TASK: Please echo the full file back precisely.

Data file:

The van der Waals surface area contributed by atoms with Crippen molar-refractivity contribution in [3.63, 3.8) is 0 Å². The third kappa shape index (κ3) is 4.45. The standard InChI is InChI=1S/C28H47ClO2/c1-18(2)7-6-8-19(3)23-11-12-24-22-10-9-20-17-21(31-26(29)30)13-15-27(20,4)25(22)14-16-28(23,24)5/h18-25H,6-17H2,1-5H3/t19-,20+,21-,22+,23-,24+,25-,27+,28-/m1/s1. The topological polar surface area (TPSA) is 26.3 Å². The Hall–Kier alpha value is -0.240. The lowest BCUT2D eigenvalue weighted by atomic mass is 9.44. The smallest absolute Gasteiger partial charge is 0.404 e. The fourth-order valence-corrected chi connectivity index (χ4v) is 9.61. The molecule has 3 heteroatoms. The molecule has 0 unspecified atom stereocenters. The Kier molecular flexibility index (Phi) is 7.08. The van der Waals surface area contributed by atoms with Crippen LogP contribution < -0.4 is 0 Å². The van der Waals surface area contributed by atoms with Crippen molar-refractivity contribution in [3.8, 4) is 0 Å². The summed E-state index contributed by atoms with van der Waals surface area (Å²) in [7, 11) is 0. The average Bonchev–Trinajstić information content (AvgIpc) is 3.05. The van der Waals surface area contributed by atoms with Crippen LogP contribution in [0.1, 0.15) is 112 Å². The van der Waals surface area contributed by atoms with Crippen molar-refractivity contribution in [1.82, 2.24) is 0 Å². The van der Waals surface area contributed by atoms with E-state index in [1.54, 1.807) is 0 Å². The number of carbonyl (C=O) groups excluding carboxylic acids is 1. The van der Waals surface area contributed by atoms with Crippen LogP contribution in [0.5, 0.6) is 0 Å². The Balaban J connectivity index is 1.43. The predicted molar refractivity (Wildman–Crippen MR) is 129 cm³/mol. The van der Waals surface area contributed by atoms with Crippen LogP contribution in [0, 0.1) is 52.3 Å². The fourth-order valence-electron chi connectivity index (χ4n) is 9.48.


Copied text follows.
The van der Waals surface area contributed by atoms with Crippen molar-refractivity contribution in [3.63, 3.8) is 0 Å². The third kappa shape index (κ3) is 4.45. The standard InChI is InChI=1S/C28H47ClO2/c1-18(2)7-6-8-19(3)23-11-12-24-22-10-9-20-17-21(31-26(29)30)13-15-27(20,4)25(22)14-16-28(23,24)5/h18-25H,6-17H2,1-5H3/t19-,20+,21-,22+,23-,24+,25-,27+,28-/m1/s1. The topological polar surface area (TPSA) is 26.3 Å². The Hall–Kier alpha value is -0.240. The lowest BCUT2D eigenvalue weighted by atomic mass is 9.44. The smallest absolute Gasteiger partial charge is 0.404 e. The fourth-order valence-corrected chi connectivity index (χ4v) is 9.61. The molecule has 3 heteroatoms. The molecule has 0 unspecified atom stereocenters. The Kier molecular flexibility index (Phi) is 7.08. The van der Waals surface area contributed by atoms with Crippen LogP contribution < -0.4 is 0 Å². The van der Waals surface area contributed by atoms with Crippen molar-refractivity contribution in [3.8, 4) is 0 Å². The summed E-state index contributed by atoms with van der Waals surface area (Å²) in [7, 11) is 0. The average Bonchev–Trinajstić information content (AvgIpc) is 3.05. The van der Waals surface area contributed by atoms with Crippen LogP contribution in [0.1, 0.15) is 112 Å². The van der Waals surface area contributed by atoms with Crippen molar-refractivity contribution in [1.82, 2.24) is 0 Å². The van der Waals surface area contributed by atoms with E-state index in [1.54, 1.807) is 0 Å². The number of carbonyl (C=O) groups excluding carboxylic acids is 1. The van der Waals surface area contributed by atoms with Crippen LogP contribution in [0.5, 0.6) is 0 Å². The Balaban J connectivity index is 1.43. The predicted molar refractivity (Wildman–Crippen MR) is 129 cm³/mol. The van der Waals surface area contributed by atoms with Crippen LogP contribution in [0, 0.1) is 52.3 Å². The fourth-order valence-electron chi connectivity index (χ4n) is 9.48.